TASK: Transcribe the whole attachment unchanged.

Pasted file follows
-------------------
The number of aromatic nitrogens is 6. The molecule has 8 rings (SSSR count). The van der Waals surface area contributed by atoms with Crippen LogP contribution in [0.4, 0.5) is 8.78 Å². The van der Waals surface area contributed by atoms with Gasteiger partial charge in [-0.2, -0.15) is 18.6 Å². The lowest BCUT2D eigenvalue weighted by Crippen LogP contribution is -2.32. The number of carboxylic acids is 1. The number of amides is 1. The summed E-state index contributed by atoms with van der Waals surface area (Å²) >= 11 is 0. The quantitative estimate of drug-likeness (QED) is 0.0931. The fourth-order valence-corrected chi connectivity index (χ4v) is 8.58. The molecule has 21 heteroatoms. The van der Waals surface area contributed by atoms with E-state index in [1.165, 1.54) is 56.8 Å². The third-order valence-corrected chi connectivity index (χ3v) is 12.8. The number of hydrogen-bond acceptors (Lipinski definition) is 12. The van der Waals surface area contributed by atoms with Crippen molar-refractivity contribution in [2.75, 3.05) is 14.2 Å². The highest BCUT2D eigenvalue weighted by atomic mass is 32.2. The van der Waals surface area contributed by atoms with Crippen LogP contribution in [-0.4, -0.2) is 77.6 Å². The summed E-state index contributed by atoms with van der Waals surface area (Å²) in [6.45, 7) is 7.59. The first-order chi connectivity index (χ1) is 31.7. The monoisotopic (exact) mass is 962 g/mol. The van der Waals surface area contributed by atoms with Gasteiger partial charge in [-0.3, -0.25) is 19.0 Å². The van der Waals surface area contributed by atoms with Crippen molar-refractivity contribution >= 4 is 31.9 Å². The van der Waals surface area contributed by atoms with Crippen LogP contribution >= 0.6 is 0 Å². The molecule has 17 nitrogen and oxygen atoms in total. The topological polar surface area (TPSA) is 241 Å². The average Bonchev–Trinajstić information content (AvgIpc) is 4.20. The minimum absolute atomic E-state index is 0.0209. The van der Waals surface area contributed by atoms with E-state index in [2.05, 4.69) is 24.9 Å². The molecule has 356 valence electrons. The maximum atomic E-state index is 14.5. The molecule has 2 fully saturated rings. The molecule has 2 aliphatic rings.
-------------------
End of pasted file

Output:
The number of aromatic nitrogens is 6. The molecule has 8 rings (SSSR count). The van der Waals surface area contributed by atoms with Crippen LogP contribution in [0.4, 0.5) is 8.78 Å². The van der Waals surface area contributed by atoms with Gasteiger partial charge in [-0.2, -0.15) is 18.6 Å². The lowest BCUT2D eigenvalue weighted by Crippen LogP contribution is -2.32. The number of carboxylic acids is 1. The number of amides is 1. The summed E-state index contributed by atoms with van der Waals surface area (Å²) >= 11 is 0. The quantitative estimate of drug-likeness (QED) is 0.0931. The fourth-order valence-corrected chi connectivity index (χ4v) is 8.58. The molecule has 21 heteroatoms. The van der Waals surface area contributed by atoms with E-state index in [1.165, 1.54) is 56.8 Å². The third-order valence-corrected chi connectivity index (χ3v) is 12.8. The number of hydrogen-bond acceptors (Lipinski definition) is 12. The van der Waals surface area contributed by atoms with Crippen molar-refractivity contribution in [2.75, 3.05) is 14.2 Å². The highest BCUT2D eigenvalue weighted by atomic mass is 32.2. The van der Waals surface area contributed by atoms with Crippen LogP contribution in [-0.4, -0.2) is 77.6 Å². The summed E-state index contributed by atoms with van der Waals surface area (Å²) in [6.45, 7) is 7.59. The first-order chi connectivity index (χ1) is 31.7. The monoisotopic (exact) mass is 962 g/mol. The van der Waals surface area contributed by atoms with Gasteiger partial charge in [-0.3, -0.25) is 19.0 Å². The van der Waals surface area contributed by atoms with Crippen molar-refractivity contribution >= 4 is 31.9 Å². The van der Waals surface area contributed by atoms with Crippen LogP contribution >= 0.6 is 0 Å². The molecule has 17 nitrogen and oxygen atoms in total. The topological polar surface area (TPSA) is 241 Å². The average Bonchev–Trinajstić information content (AvgIpc) is 4.20. The minimum absolute atomic E-state index is 0.0209. The van der Waals surface area contributed by atoms with E-state index in [2.05, 4.69) is 24.9 Å². The molecule has 356 valence electrons. The maximum atomic E-state index is 14.5. The molecule has 2 fully saturated rings. The molecule has 2 aliphatic rings.